When I was diagnosed and shared it with my mother, she said that it must have come from my fathers side.  Because my grandmother was batshit crazy (my words, not hers.  She doesn’t swear).  I was incredulous.  Gobsmacked.  I heard stories since forever about her and I always felt that she was on the kooky side but wow.  Don’t put me in that basket man.  Just don’t.  I deserve my own basket.  Dammit.

This is hard, I feel like I want to scream out ALL THE DETAILS but I know I can’t.  I know I can’t.


4 thoughts on “the Epic Backstory

  1. Life is good with the curve ball, isn’t it? My sister suffers from depression, which includes highs and lows and some steady periods. The biggest problem – I think – is the stigma attached to any kind of mental condition or illnes. People are too scared to talk about it. I was overseas for a few years and when I came back home, I found out – through experience – how bad it was. My parents and my other sister had no idea what to do, what to say, and certainly didn’t want to acknowledge how severe the problem was. The only thing I could do was to stay with her in the black hole moods and talk her out of it. Or talk to her until she fell asleep or I felt I could leave her. And that was what I offered her – the minute she felt a black mood coming on, she came to me, or phoned me and we talked until she felt the mood abating. She’s mostly okay now (20 years on) but it’s been a long haul and a myriad of therapies and.medical visits. And she’s not “cured” by an means. Keep talking, keep blogging, don’t let the comments of ill informed or plain nasty people get to you – they and there attitudes are the problem in mental health awareness. Changing the conversation, removing the taboo, that’s a good thing. People commit suicide without talking to anyone about their feelings or problems, because of the stigma factor. What you are doing, in your small way, is great, amazing, brave.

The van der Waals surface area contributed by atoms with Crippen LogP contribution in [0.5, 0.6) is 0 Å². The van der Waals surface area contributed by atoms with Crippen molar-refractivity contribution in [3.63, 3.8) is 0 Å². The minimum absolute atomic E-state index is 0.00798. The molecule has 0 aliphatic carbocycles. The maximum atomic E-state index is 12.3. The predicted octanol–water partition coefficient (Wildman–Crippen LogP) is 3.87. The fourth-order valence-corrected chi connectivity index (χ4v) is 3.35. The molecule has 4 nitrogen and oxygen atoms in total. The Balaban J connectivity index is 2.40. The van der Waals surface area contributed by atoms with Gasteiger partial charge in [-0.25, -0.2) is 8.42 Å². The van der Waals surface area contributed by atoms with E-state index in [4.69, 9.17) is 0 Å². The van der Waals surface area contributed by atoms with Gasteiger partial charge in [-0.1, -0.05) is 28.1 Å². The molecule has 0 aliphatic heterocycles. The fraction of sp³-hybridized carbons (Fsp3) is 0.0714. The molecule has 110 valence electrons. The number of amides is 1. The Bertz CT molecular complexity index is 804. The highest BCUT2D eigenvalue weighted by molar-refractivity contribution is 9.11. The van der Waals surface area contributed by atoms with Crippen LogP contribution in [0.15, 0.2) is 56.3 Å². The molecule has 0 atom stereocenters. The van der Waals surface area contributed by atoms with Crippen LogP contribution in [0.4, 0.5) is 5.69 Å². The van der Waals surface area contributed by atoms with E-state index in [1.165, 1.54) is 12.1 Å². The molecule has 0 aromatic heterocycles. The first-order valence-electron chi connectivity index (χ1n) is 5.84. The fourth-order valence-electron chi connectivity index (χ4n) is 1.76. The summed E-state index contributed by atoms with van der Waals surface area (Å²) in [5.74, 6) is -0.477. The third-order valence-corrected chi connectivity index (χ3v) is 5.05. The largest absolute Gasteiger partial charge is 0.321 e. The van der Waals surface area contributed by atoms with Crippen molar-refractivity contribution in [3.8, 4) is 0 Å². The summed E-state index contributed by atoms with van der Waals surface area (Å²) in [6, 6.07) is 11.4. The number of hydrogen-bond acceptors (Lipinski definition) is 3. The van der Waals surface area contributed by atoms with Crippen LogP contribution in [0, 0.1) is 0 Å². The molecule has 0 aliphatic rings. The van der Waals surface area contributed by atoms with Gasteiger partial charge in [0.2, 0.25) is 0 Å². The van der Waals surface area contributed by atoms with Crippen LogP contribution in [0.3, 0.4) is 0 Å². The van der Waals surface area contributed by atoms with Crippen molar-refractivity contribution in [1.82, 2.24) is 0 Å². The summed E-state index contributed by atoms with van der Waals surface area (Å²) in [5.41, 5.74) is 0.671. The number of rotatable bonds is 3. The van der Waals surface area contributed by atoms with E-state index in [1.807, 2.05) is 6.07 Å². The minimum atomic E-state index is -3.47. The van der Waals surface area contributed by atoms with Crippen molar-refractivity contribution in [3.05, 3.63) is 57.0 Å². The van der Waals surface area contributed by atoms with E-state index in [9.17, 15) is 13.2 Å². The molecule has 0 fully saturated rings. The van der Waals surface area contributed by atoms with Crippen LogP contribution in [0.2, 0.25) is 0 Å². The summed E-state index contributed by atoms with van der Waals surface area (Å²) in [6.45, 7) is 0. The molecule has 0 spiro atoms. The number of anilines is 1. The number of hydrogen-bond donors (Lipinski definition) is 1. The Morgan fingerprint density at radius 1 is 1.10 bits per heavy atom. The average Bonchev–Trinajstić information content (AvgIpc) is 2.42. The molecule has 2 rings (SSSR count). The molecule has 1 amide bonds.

• wow! thank you <3. I feel your sister and I hope (and sense) that she is getting the care she needs, when she needs. She probably wont always want help, she might reject it. At times. Just knowing you guys are there is the best thing ever 🙂

    • WHOA UP SISTER!! <>

      Thank you. First and foremost.

      So many people, especially from my gen and older, have fallen through the cracks. That fact hurts my feelers. I cannot understand how this has ever happened. Thank the universe that your sis had you, because if she didn’t, chances are that she would have had nobody. So, YAY YOU!!! ❤ for being an awesome support person, and hopefully the start (or part) of an amazing support system for her <3.

      • Well,I don’t always feel like I’m doing much but the fact that she is doing okay at the moment is great! I didnt mean to sound so serious in my post, but it just kind of came out that way. I’ve just been involved in a great mental health awareness event – a pop up Depressed Cake Shop (google it – you’ll be amazed and hungry at the same time!) which are popping up all over the world, aiming to start removing the taboo from talking about these issues. It was an eye opener for me, and also a chance to bake and make something a little different ;-). Good luck!!